model = Model()
# binary variables indicating if arc (i,j) is used on the route or not
x = [[model.add_var(var_type=BINARY) for j in V] for i in V]
# continuous variable to prevent subtours: each city will have a
# different sequential id in the planned route except the first one
y = [model.add_var() for i in V]
# objective function: minimize the distance
model.objective = minimize(xsum(c[i][j]*x[i][j] for i in V for j in V))
# constraint : leave each city only once
for i in V:
model += xsum(x[i][j] for j in V - {i}) == 1
# constraint : enter each city only once
for i in V:
model += xsum(x[j][i] for j in V - {i}) == 1
# subtour elimination
for (i, j) in product(V - {0}, V - {0}):
if i != j:
model += y[i] - (n+1)*x[i][j] >= y[j]-n
# optimizing
model.optimize()
# checking if a solution was found
if model.num_solutions:
out.write('route with total distance %g found: %s'
% (model.objective_value, places[0]))
nc = 0
while True:
nc = [i for i in V if x[nc][i].x >= 0.99][0]
out.write(' -> %s' % places[nc])
if nc == 0:
break
out.write('\n')
``` |

In line 10 names of the places to visit are informed. In line 17 distances are informed in an upper triangular matrix. Line 33 stores the number of nodes and a list with nodes sequential ids starting from 0. In line 36 a full \(n \times n\) distance matrix is filled. Line 41 creates an empty MIP model. In line 44 all binary decision variables for the selection of arcs are created and their references are stored a \(n \times n\) matrix named `x`

. Differently from the \(x\) variables, \(y\) variables (line 48) are not required to be
binary or integral, they can be declared just as continuous variables, the default variable type. In this case, the parameter `var_type`

can be omitted from the `add_var`

call.

Line 51 sets the total traveled distance as objective function and lines 54-62 include the constraints. In line 66 we call the optimizer specifying a time limit of 30 seconds. This
will surely not be necessary for our Belgium example, which will be solved instantly, but may be important for larger problems: even though high quality solutions may be found very quickly by the MIP solver, the time required to *prove* that the current solution is optimal may be very
large. With a time limit, the search is truncated and the best solution found during the search is reported. In line 69 we check for the availability of a feasible solution. To repeatedly check for the next node in the route we check for the solution value (`.x`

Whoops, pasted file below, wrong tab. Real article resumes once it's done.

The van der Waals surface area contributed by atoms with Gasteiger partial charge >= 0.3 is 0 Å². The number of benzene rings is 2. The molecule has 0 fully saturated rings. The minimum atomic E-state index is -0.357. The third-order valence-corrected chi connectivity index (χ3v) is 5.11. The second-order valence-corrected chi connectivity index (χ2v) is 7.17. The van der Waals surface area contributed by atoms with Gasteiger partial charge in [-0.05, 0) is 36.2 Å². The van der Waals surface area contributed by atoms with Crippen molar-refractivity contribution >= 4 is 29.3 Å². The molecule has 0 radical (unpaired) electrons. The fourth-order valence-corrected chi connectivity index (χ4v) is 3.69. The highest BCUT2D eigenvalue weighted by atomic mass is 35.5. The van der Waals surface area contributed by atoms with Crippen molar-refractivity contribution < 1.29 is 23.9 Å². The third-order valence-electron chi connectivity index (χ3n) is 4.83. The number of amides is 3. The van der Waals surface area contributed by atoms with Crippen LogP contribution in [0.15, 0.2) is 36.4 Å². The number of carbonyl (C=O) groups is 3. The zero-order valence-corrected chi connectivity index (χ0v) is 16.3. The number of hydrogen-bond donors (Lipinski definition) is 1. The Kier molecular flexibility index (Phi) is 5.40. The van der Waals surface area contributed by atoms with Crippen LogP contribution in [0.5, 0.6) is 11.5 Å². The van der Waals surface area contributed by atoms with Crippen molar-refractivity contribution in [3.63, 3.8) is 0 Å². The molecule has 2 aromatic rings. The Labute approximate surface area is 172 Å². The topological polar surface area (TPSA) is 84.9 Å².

attribute) of all variables of outgoing arcs of the current node in the route (line 73). The optimal solution for our trip has length 547 and is depicted bellow:

## n-Queens¶

In the \(n\)-queens puzzle \(n\) chess queens should to be placed in a board with \(n\times n\) cells in a way that no queen can attack another, i.e., there must be at most one queen per row, column and diagonal. This is a constraint satisfaction problem: any feasible solution is acceptable and no objective function is defined. The following binary programming formulation can be used to solve this problem:

The following code builds the previous model, solves it and prints the queen placements:

1 2 3 4 5 6 7 8 9 10 11 12 13 14 15 16 17 18 19 20 21 22 23 24 25 26 27 28 29 30 31 32 33 34 35 36 37 | ```
from sys import stdout
from mip import Model, xsum, BINARY
# number of queens
n = 40
queens = Model()
x = [[queens.add_var('x({},{})'.format(i, j), var_type=BINARY)
for j in range(n)] for i in range(n)]
# one per row
for i in range(n):
queens += xsum(x[i][j] for j in range(n)) == 1, 'row({})'.format(i)
# one per column
for j in range(n):
queens += xsum(x[i][j] for i in range(n)) == 1, 'col({})'.format(j)
# diagonal \
for p, k in enumerate(range(2 - n, n - 2 + 1)):
queens += xsum(x[i][i - k] for i in range(n)
if 0 <= i - k < n) <= 1, 'diag1({})'.format(p)
# diagonal /
for p, k in enumerate(range(3, n + n)):
queens += xsum(x[i][k - i] for i in range(n)
if 0 <= k - i < n) <= 1, 'diag2({})'.format(p)
queens.optimize()
if queens.num_solutions:
stdout.write('\n')
for i, v in enumerate(queens.vars):
stdout.write('O ' if v.x >= 0.99 else '. ')
if i % n == n-1:
stdout.write('\n')
``` |

## Frequency Assignment¶